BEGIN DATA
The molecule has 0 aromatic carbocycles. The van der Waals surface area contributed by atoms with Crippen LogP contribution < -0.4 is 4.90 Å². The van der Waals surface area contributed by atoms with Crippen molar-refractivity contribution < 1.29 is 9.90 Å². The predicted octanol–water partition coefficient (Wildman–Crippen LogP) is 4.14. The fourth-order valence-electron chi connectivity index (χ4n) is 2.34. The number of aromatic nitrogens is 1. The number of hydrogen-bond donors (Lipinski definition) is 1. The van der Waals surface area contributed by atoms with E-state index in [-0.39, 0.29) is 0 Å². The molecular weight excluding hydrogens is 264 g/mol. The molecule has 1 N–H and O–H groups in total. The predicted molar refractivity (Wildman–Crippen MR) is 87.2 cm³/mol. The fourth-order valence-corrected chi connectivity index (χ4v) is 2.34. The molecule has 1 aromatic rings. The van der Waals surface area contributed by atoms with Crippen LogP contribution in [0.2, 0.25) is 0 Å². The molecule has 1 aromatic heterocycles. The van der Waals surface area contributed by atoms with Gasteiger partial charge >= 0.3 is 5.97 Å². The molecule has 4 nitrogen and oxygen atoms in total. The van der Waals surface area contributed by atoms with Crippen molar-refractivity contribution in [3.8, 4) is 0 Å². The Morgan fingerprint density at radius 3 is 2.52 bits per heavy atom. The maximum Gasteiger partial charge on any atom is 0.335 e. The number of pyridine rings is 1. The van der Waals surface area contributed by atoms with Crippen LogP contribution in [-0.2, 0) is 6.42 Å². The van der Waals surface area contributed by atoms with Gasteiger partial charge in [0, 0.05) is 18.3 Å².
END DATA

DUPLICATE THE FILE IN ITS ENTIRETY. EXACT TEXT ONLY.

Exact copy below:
The molecule has 0 aromatic carbocycles. The van der Waals surface area contributed by atoms with Crippen LogP contribution < -0.4 is 4.90 Å². The van der Waals surface area contributed by atoms with Crippen molar-refractivity contribution < 1.29 is 9.90 Å². The predicted octanol–water partition coefficient (Wildman–Crippen LogP) is 4.14. The fourth-order valence-electron chi connectivity index (χ4n) is 2.34. The number of aromatic nitrogens is 1. The number of hydrogen-bond donors (Lipinski definition) is 1. The van der Waals surface area contributed by atoms with E-state index in [-0.39, 0.29) is 0 Å². The molecular weight excluding hydrogens is 264 g/mol. The molecule has 1 N–H and O–H groups in total. The predicted molar refractivity (Wildman–Crippen MR) is 87.2 cm³/mol. The fourth-order valence-corrected chi connectivity index (χ4v) is 2.34. The molecule has 1 aromatic rings. The van der Waals surface area contributed by atoms with Crippen LogP contribution in [0.2, 0.25) is 0 Å². The molecule has 1 aromatic heterocycles. The van der Waals surface area contributed by atoms with Gasteiger partial charge >= 0.3 is 5.97 Å². The molecule has 4 nitrogen and oxygen atoms in total. The van der Waals surface area contributed by atoms with Crippen molar-refractivity contribution in [3.8, 4) is 0 Å². The Morgan fingerprint density at radius 3 is 2.52 bits per heavy atom. The maximum Gasteiger partial charge on any atom is 0.335 e. The number of pyridine rings is 1. The van der Waals surface area contributed by atoms with Crippen LogP contribution in [-0.2, 0) is 6.42 Å². The van der Waals surface area contributed by atoms with Gasteiger partial charge in [0, 0.05) is 18.3 Å².